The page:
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Ken Tapping, December 13, 2006
In the sky this week...
> Saturn rises around 9 p.m.
> The Moon will reach Last Quarter on December 12, and will be New on December 20.
Not long ago, Chris Purton, a fellow astronomer at our observatory, gave an interesting public lecture. He pointed out that the atoms making up each one of us have their own histories. For the 14 billion years since the beginning of the universe they have been circulating around in the dust and gas clouds filling our galaxy, inside stars and planets, and then they came together in us. When we have finished with them, they will resume their separate wanderings, becoming parts of other things.
At the beginning, the universe contained only hydrogen and helium. Stars formed, and created energy by turning hydrogen into other elements, like oxygen, carbon, nitrogen and so on, and when those stars died, their material was returned to the cosmic dust and gas clouds. Big stars end their lives in huge explosions called supernovae, where, for a month or so, the dying star shines brighter than all the billions of other stars in its galaxy combined. There is so much energy released in these explosions that some of the material in the star is converted into gold, silver, lead and the other heavy elements. The gold in your wedding and engagement rings was forged in dying stars.
Very little of the hydrogen created at the beginning of the universe has been used up so far. Our telescopes show the star formation and star death are still going on all over our galaxy and in every other galaxy close enough for our telescopes to resolve detail. However, even though atoms get turned into other atoms inside stars, the raw material, hydrogen, is the one thing that is not being replaced. One day there won't be any hydrogen left. For a while there could be types of stars that get all their energy from converting other elements, but in the end all sources of energy will run out and the passage of atoms from one body to another and their transformation into other elements will stop.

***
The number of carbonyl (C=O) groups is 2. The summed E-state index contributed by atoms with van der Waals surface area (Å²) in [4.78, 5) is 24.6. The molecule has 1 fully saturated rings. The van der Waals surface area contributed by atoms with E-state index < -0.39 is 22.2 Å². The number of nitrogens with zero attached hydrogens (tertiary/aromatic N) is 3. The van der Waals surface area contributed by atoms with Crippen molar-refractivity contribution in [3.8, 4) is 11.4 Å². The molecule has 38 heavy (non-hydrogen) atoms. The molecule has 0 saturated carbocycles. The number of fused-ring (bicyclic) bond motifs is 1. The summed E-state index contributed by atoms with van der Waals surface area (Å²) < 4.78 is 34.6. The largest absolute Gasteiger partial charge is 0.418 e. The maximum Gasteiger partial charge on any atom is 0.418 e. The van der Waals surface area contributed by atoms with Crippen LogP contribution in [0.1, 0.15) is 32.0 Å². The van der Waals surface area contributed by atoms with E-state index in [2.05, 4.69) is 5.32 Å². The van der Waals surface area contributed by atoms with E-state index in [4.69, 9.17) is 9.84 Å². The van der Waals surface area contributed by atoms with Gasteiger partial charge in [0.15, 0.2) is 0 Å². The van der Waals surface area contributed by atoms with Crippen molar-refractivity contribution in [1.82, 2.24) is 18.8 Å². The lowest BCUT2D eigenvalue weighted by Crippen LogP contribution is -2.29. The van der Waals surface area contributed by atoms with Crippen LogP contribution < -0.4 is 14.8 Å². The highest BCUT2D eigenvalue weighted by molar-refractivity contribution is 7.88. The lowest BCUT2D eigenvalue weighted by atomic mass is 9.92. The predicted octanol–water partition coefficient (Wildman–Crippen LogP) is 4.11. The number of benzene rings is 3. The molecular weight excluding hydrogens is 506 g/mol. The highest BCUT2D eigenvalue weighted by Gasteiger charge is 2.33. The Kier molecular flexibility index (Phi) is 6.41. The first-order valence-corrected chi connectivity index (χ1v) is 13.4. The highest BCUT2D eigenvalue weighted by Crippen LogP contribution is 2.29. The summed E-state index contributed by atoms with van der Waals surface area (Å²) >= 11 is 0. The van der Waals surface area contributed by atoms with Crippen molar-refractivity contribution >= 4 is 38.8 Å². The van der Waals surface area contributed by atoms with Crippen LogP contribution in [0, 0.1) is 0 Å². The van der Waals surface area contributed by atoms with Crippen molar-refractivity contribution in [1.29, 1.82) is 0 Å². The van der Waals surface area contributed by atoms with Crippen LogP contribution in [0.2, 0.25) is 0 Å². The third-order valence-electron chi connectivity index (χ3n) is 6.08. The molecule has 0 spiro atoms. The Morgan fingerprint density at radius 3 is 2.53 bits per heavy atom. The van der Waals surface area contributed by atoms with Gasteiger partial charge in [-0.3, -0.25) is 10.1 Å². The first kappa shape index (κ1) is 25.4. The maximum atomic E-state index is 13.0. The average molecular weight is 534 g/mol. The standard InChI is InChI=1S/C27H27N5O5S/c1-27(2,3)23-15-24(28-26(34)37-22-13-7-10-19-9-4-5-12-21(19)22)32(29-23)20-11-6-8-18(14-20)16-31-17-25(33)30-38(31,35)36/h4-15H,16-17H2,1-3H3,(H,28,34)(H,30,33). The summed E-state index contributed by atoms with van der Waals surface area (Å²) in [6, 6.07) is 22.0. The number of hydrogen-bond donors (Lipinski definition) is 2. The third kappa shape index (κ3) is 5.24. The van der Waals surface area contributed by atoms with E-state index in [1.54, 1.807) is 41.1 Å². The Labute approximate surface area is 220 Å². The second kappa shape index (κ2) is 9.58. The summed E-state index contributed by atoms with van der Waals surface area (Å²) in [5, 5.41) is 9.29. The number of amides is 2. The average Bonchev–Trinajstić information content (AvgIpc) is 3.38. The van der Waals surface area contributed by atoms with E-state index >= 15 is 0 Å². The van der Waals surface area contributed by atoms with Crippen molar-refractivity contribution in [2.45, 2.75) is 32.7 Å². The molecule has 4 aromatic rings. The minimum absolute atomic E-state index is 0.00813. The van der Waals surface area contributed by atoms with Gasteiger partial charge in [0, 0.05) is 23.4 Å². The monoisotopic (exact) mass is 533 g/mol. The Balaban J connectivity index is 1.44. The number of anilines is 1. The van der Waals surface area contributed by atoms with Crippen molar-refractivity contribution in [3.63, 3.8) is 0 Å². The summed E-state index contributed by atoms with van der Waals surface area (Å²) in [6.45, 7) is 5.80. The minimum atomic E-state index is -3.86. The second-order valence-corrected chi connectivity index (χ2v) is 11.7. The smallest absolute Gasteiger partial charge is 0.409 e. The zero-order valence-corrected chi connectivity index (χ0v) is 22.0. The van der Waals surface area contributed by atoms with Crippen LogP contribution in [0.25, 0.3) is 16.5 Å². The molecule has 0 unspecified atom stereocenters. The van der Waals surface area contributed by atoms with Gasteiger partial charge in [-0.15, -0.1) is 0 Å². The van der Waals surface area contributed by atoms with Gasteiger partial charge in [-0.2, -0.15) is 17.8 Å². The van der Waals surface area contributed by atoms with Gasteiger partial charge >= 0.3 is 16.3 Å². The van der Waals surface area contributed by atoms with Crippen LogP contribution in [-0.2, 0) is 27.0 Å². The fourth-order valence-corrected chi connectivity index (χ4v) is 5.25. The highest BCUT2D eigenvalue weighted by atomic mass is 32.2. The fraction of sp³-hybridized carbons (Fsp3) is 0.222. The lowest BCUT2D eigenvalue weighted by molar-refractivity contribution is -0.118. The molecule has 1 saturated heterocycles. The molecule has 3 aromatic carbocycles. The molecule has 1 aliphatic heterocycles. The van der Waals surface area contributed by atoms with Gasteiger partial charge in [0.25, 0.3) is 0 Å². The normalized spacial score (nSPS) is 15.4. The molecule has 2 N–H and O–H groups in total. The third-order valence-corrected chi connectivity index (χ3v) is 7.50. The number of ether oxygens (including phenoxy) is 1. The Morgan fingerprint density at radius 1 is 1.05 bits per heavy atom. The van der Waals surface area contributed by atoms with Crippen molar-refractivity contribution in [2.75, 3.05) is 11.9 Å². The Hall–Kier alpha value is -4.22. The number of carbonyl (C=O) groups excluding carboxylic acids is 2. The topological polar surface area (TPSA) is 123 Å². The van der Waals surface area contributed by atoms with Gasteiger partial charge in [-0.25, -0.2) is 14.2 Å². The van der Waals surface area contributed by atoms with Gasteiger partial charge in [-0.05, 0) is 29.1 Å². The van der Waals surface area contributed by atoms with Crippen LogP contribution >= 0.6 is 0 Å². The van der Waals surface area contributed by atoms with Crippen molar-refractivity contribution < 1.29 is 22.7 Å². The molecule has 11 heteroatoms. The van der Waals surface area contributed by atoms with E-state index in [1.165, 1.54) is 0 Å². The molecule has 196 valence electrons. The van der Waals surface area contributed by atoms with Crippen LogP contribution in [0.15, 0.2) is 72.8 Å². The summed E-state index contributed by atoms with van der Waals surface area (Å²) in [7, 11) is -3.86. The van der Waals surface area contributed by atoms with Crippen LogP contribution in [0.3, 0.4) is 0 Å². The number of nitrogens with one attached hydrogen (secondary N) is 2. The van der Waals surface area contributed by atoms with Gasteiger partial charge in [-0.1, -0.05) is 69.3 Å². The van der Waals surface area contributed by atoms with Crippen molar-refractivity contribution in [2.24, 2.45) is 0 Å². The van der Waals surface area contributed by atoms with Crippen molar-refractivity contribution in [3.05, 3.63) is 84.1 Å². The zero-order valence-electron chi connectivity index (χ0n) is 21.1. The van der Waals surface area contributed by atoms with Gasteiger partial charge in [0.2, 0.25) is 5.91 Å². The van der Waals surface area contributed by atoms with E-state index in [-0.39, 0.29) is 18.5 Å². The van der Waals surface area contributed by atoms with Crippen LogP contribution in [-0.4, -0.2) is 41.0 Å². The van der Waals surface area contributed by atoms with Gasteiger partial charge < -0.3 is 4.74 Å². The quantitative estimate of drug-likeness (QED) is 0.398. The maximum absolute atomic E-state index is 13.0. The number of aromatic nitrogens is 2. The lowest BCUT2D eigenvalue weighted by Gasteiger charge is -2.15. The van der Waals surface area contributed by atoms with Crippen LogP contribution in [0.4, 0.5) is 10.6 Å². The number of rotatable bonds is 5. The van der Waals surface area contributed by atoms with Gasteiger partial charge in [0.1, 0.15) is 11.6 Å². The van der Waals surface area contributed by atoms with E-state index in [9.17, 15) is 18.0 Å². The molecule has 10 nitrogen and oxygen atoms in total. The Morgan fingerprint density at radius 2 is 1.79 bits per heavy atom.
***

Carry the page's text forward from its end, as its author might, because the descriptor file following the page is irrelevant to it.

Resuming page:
Hydrogen is not only important as an energy source and a raw material for making other elements; it is an important ingredient in the chemistry of life. In the gas and dust clouds between the stars, it reacts chemically with other atoms to make water, ammonia, formaldehyde and countless other chemicals that are building blocks of the chemicals we all have at work in our bodies.
Since the 1950's, experiments have been done where these cosmic chemicals were put in a flask and electrical discharges – simulating lightning – were passed through them. The resulting gunk was found to contain amino acids, the building blocks of proteins. It has been found that hydrogen seems to be an important ingredient in getting this chemistry started along the path leading to life.
Hydrogen contains a lot of energy. When it undergoes nuclear fusion in stars, and turns into larger atoms, some of that energy is released. As we fuse those larger atoms into even larger ones, we get out some more energy. However, we cannot entirely reverse the process. To turn all those other atoms back into hydrogen atoms requires more energy than we obtained, so using up the cosmic hydrogen is like a one-way direction sign, pointing into the future. We'll just keep recycling our atoms until the hydrogen runs out.
Ken Tapping is an astronomer at the National Research Council Herzberg Institute of Astrophysics (NRC-HIA), and is based at the Dominion Radio Astrophysical Observatory, Penticton, BC, V2A 6J9 Tel (250) 493-2277, Fax (250) 493-7767,